Graham Reid | | 3 min read
Peter Biskin's Easy Riders, Raging Bulls, published in the late Nineties, was a fascinating, funny and sometimes frightening expose of the creative and cocaine-fuelled Seventies in Hollywood. Many of the same names -- notably Warren Beatty, Faye Dunaway, and proto-hippie editor Hal Ashby -- appear in Scenes From A Revolution, a prequel of sorts which takes as its seemingly unpromising premise the making of the films nominated for the 1967 Academy Awards.
And quite some story is revealed as writers, actors, directors and studio bosses negotiate and browbeat the diverse selection of films on to the screen.
The films -- In the Heat of the Night, Guess Who's Coming to Dinner, Bonnie and Clyde, The Graduate and, improbably, Dr Dolittle -- exemplified the schisms that were emerging between new talent (Beatty, Dustin Hoffman, Dunaway, and Sidney Poitier in both Heat of the Night and Dinner) and the old guard (Rex Harrison in Dolittle, Spencer Tracy and Katharine Hepburn in Dinner).
But set against the backdrop of the increasingly volatile 60s -- Martin Luther King was assassinated four days before the Oscar ceremony in April '68 -- there were contemporary issues raised in some of these films: Heat is a drama about race; Dinner is an almost old-school comedy where race looks like it's being debated but is in fact skirted in the context of the times; The Graduate effectively refused to bow down before the old values of Dinner; and the violent anti-hero stance of Bonnie and Clyde raised a finger to the movie establishment as epitomised by the foolish and already dated musical Dr Dolittle.
These films also illustrated the ends of careers (Tracy dying, Hepburn absent from the screen for years, Harrison a repugnant, petulant and racist old actor) and the start of others (Hoffman, Dunaway). Author Harris weaves the various threads of character, commerce and art into a compelling narrative which leaves you feeling slightly unclean about many of the characters (the booze-soaked Harrison and his suicidal wife, Rachel Roberts, who would bark like a dog when drunk - and she barked a lot) and yet admire the persistence of others.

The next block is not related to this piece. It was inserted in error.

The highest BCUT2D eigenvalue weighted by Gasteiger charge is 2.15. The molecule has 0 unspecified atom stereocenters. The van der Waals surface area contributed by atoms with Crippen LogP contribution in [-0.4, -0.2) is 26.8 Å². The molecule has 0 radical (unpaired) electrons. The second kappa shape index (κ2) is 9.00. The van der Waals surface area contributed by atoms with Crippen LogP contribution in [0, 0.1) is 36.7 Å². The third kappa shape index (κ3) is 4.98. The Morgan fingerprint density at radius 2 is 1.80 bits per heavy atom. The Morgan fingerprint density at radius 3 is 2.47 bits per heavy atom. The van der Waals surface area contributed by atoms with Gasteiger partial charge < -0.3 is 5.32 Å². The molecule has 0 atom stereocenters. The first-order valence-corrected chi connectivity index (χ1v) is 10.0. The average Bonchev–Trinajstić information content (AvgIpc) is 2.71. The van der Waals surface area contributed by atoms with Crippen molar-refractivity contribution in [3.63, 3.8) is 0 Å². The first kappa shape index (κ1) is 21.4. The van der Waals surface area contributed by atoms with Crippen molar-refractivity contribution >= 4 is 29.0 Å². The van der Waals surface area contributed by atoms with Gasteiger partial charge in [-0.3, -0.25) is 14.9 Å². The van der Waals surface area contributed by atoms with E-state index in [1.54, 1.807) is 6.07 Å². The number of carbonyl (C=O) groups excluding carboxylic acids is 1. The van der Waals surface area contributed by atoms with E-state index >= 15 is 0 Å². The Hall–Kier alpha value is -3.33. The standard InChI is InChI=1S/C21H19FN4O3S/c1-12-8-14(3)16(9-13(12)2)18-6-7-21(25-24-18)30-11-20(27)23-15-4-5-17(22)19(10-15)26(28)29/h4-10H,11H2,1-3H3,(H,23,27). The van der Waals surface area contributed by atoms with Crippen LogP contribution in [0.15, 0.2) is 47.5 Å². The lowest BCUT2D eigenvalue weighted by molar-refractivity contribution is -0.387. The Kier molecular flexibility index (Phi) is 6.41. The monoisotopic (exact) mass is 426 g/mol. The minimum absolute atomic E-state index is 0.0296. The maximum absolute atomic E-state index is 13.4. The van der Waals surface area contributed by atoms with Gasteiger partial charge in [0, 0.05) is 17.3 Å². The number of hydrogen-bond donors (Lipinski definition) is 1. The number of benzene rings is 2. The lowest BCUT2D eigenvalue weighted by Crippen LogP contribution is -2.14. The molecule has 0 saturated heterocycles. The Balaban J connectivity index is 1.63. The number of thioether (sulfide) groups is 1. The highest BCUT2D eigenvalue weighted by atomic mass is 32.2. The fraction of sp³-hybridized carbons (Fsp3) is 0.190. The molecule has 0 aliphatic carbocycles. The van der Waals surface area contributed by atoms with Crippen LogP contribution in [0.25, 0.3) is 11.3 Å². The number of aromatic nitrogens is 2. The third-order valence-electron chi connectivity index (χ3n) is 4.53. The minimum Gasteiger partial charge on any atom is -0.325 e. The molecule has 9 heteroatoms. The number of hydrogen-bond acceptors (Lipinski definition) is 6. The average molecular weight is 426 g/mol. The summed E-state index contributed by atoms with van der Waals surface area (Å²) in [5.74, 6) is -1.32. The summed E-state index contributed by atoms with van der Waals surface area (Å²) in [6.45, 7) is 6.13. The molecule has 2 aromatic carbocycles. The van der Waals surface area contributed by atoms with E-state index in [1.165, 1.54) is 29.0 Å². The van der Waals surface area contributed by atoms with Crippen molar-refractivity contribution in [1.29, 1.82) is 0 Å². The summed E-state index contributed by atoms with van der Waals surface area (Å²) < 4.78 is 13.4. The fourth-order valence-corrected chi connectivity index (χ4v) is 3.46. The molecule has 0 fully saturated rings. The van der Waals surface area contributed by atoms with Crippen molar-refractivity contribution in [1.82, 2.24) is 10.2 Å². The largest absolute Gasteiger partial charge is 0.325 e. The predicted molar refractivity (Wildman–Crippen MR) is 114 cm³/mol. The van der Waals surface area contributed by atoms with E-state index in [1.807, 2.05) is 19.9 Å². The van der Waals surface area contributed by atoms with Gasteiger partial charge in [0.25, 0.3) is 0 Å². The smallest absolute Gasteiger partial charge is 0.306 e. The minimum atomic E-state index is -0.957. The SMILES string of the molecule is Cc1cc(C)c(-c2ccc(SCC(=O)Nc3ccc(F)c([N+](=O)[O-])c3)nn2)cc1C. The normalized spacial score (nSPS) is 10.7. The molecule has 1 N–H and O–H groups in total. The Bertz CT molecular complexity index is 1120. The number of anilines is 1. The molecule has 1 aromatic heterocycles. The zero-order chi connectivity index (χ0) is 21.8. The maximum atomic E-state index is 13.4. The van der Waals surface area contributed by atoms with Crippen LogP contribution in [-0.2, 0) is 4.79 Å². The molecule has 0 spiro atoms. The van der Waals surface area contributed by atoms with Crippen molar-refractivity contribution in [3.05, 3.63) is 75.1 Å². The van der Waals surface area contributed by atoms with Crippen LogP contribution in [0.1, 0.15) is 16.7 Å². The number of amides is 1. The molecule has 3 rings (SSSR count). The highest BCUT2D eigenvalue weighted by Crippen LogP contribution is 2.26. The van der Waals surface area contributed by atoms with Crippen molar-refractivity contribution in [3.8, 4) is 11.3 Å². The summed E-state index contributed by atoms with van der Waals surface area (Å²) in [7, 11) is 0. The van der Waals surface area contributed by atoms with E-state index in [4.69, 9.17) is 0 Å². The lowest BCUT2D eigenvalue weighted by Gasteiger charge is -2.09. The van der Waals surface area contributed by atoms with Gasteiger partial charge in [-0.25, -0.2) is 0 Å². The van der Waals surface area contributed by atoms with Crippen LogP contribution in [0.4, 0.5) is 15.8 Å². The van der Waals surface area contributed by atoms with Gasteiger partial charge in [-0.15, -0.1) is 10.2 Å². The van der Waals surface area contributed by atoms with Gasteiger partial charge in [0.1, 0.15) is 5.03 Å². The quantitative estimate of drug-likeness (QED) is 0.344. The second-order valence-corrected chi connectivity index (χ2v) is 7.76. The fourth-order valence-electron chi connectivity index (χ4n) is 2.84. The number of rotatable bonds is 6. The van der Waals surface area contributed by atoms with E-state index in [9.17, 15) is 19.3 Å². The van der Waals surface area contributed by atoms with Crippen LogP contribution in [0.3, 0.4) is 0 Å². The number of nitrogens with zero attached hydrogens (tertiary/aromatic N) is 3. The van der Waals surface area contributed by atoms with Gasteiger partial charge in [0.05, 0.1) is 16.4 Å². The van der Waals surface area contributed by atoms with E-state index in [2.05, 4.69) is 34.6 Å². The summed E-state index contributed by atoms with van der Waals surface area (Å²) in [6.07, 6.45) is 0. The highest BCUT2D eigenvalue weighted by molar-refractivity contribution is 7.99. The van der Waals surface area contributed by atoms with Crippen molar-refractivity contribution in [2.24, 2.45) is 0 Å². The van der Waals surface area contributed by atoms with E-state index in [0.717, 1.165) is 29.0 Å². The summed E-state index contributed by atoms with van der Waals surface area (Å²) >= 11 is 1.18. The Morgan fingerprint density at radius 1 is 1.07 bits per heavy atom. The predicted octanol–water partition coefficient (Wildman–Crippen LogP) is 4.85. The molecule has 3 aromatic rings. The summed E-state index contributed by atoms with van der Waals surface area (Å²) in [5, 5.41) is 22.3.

Beatty's drive to make Bonnie and Clyde -- a film he produced and starred in, changing the direction and character with every script rewrite -- is almost obsessive. Director Arthur Penn turned the project down three times but Beatty had his own reasons for taking the lead role in the end: he'd been in Hollywood only three years but had made three flops after an impressive start and was already in need of a comeback.
Poitier is among the most interesting characters: handsome, articulate, immaculately groomed and unfailingly polite, in the absence of other black actors (the equally handsome Harry Belafonte was only an occasional screen presence) he had been forced to become an emblem of his race and was increasingly uncomfortable with the do-gooder parts he was offered (and took).
Of his character in Dinner - a doctor who falls in love with the white daughter of Tracy and Hepburn's characters - H. Rap Brown of the Black Panthers said even Governor George Wallace of Alabama would have liked him. Parallel to this, Hollywood was also being forced to change because of the influence of French, Japanese and British directors whose work was more innovative and, when it came to matters of sex and language, less inhibited. Hollywood studios -- constrained by the increasingly outmoded Production Code framed in 1930, which prevented even the most mild of cuss words let alone sex and violence -- could only think to mimic success: after The Sound of Music, musicals quickly in development included Camelot, My Fair Lady, Funny Girl, Oliver! and Thoroughly Modern Millie.
Similarly after the box-office breakthrough of the James Bond films there were more than three dozen Bond rip-offs, spoofs and copies within three years.
"We have moved into a trap, a self-imposed, self-induced trap with our dependence on best-sellers, hit plays, remakes and rehashes," said director Fred Zinnemann.
With a cast including Francois Truffaut and Jean-Luc Goddard (both initially approached to direct Bonnie and Clyde), Richard Burton and Liz Taylor, various Fondas, Sammy Davis Jnr and the pugnacious critic Pauline Kael, Scenes From a Revolution is one of the most insightful and detailed books about Hollywood behind closed doors.
If you can't remember who won what at the awards, the final chapters are nail-biting.
But the journey to that moment is revealing in what it says about the studios, politics, the times and the largely unattractive people who bring films to life.
Rex Harrison, a cheery presence on the screen, sounds like an appalling, arrogant and wilfully obstructive man with no redeeming features. He was in a musical and couldn't sing, and that was the very least of his flaws.